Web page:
Everything, everywhere, by every means is called to praise God.
This final psalmA psalm is a song of praise. In the Old Testament 150 psalms comprise the psalter, although some of the psalms are laments and thanksgivings. In the New Testament early Christians gathered to sing psalms and hymns and spiritual songs. More is a loud hymn of praise that closes the collection of five praise psalms that end Book V (Psalms 146-150), Book V itself, and the entire PsalterThe psalter is a volume containing the book of Psalms (see Psalm). In the early Middle Ages psalters were popular and contained - in addition to the psalms - calendars, litanies of saints, and other devotional texts. More. It calls on “everything that breathes” to praise the Lord. Why? Because of God’s “mighty deeds” (what God does) and God’s “surpassing greatness” (who God is) (v. 2). Further detail is not spelled out, since the psalm assumes everything that is said about God in the 149 psalms that precede it. For all of that, let God be praised!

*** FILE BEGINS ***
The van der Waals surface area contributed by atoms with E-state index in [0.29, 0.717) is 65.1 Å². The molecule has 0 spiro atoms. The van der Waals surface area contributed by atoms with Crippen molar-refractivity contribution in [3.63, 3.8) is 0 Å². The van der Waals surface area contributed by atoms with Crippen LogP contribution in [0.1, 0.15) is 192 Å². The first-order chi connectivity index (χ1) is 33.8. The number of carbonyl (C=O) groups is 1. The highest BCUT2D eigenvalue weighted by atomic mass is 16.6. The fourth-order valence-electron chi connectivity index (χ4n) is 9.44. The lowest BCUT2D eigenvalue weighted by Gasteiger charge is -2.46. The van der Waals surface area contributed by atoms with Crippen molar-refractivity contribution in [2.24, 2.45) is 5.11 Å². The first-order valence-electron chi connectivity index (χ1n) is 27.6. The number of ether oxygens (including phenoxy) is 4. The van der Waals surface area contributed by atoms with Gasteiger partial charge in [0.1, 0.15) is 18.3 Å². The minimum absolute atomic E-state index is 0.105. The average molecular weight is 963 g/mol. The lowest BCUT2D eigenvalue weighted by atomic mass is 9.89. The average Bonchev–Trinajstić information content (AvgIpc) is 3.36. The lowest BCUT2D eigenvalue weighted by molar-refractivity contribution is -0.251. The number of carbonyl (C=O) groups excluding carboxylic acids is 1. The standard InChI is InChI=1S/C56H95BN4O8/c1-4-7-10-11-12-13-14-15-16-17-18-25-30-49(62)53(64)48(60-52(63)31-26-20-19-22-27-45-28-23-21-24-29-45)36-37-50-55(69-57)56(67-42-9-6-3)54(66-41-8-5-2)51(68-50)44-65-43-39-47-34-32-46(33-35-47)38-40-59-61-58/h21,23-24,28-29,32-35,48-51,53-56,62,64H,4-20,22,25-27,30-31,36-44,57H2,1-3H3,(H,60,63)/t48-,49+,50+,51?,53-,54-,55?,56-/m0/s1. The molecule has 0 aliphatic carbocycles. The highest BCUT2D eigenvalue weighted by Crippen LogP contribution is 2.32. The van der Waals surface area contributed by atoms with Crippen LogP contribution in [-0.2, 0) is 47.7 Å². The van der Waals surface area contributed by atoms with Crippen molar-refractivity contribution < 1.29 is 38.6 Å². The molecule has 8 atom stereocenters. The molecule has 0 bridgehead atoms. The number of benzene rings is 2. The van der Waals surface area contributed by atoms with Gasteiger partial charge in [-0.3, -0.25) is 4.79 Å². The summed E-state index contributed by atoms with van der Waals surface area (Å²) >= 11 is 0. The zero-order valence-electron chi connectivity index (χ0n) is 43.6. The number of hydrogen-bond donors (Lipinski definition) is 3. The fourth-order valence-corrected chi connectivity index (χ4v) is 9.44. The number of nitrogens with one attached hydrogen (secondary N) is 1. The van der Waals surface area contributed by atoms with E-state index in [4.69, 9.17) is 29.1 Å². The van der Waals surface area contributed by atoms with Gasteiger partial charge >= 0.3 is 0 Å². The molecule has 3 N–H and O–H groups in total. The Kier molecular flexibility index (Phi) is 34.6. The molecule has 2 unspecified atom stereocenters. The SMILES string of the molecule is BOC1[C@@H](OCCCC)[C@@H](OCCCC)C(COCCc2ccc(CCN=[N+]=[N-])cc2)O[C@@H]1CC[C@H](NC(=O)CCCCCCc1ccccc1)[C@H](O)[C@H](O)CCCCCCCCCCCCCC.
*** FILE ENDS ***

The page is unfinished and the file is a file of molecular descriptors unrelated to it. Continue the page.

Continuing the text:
The psalm is loud, because everything on earth and in the heavens joins in praise (v. 1). Humans praise with voice and with instruments and with dance–finally with “loud clashing cymbals” (v. 5). The praise of God will be loud indeed, and properly so. We praise for who God is and what God does with all that we are and all that we do.